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External Communication

Posted by on Jan 30, 2018 in Blog | 0 comments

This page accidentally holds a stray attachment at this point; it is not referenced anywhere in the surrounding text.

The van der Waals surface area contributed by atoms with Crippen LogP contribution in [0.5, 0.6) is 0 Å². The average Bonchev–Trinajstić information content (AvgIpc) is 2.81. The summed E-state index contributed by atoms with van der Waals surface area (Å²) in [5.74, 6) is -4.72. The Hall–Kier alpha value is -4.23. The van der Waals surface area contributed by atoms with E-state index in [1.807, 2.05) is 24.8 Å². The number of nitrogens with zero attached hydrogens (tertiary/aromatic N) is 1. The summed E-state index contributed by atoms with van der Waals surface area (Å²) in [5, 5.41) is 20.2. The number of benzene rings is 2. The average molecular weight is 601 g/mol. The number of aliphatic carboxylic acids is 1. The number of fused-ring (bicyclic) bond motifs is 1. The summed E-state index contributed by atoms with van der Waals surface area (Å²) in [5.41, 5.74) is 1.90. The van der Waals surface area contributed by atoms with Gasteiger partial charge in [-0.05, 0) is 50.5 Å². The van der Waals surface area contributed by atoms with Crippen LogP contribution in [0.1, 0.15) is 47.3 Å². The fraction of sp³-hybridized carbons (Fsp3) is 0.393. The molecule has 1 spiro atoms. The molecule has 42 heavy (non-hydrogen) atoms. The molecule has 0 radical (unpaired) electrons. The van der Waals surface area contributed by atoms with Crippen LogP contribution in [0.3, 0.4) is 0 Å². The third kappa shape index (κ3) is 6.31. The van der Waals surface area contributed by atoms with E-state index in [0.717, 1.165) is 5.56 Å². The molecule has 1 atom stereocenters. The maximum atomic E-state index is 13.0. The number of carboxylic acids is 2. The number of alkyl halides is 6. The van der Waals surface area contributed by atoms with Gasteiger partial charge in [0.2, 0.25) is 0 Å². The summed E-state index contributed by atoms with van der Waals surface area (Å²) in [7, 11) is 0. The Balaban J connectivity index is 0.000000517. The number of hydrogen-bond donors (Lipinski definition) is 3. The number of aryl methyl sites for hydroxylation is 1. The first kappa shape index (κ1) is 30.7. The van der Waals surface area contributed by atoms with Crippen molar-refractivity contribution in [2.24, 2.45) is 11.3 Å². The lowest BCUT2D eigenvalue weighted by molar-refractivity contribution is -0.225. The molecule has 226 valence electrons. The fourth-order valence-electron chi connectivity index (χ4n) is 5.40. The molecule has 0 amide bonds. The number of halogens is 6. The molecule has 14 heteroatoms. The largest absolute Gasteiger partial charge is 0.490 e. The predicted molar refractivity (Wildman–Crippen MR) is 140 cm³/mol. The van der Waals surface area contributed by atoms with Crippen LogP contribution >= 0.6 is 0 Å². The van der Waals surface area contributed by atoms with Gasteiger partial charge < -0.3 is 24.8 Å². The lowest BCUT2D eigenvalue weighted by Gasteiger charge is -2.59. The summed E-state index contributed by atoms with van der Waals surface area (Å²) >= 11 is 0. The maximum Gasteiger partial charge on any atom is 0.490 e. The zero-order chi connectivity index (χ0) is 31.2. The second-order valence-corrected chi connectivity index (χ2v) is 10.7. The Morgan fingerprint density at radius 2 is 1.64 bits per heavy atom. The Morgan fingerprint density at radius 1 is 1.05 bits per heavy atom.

A couple of editions ago, the e-news focused on internal customer communications. Multiple businesses/organizations reached out with positive comments and additional communications questions, one of those being the consumption of external communication. The “we just need to get everyone together”, or “we just need to communicate” within specific business/organizational categories seemed to be a specific comment from a singular demographic group. The ability to reach a specific group or individual quickly through newer media platforms has changed communication strategy. The problem isn’t a lack of information, or lack of access to communication. You can typically find out “what’s going on” through web sites, newsletters (like these), social media, traditional media updates, or by directly contacting the business/organization that you want information from. The prevailing issue in modern communication is that we have now become consumers in an information marketplace, and consumers seek out information when they find value in it. Some consumers will listen to our local radio stations for sports entertainment, read the newspaper for human interest stories, and go online to watch cat videos. A consumer based communication economy means that people absorb information when they find value in it. Businesses and organizations create content with value in mind. When businesses or organizations communicate, they are trying to strengthen their brand, drive sales, increase traffic, or achieve some other metric goal. The days of “lets just sit around and talk for the sake of talking” are going away. Don’t get me wrong, people still “get together” for purely social reasons, but communicating within the world of business is meant to generate action. So, how do you “add value” to communication that encourages the public to absorb your message? The basics for adding value really revolves around answering four questions: 1. Efficiency: Does the content make life easier for the consumer? 2. Effectiveness: Does the content make life better for the consumer? 3. Innovation: Does the content allow the consumer to do new things? 4. Capacity: Does the communication effort increase the assets available to the business/organization? When you are communicating to the public, which of these goals are you attempting to achieve? If you read your content and your answer is “none of the above”, you probably won’t consistently convince the public to consume your information. If you are a business or organization communicating with other businesses and organizations and you don’t build capacity, you probably won’t consistently engage your audience. Instead of the statement “we simply need to communicate”, try asking yourself this question: “how can I make my communication more valuable?”. By answering the value proposition, you can ensure that people want to engage in your communication strategy. The content produced, the forum that supports...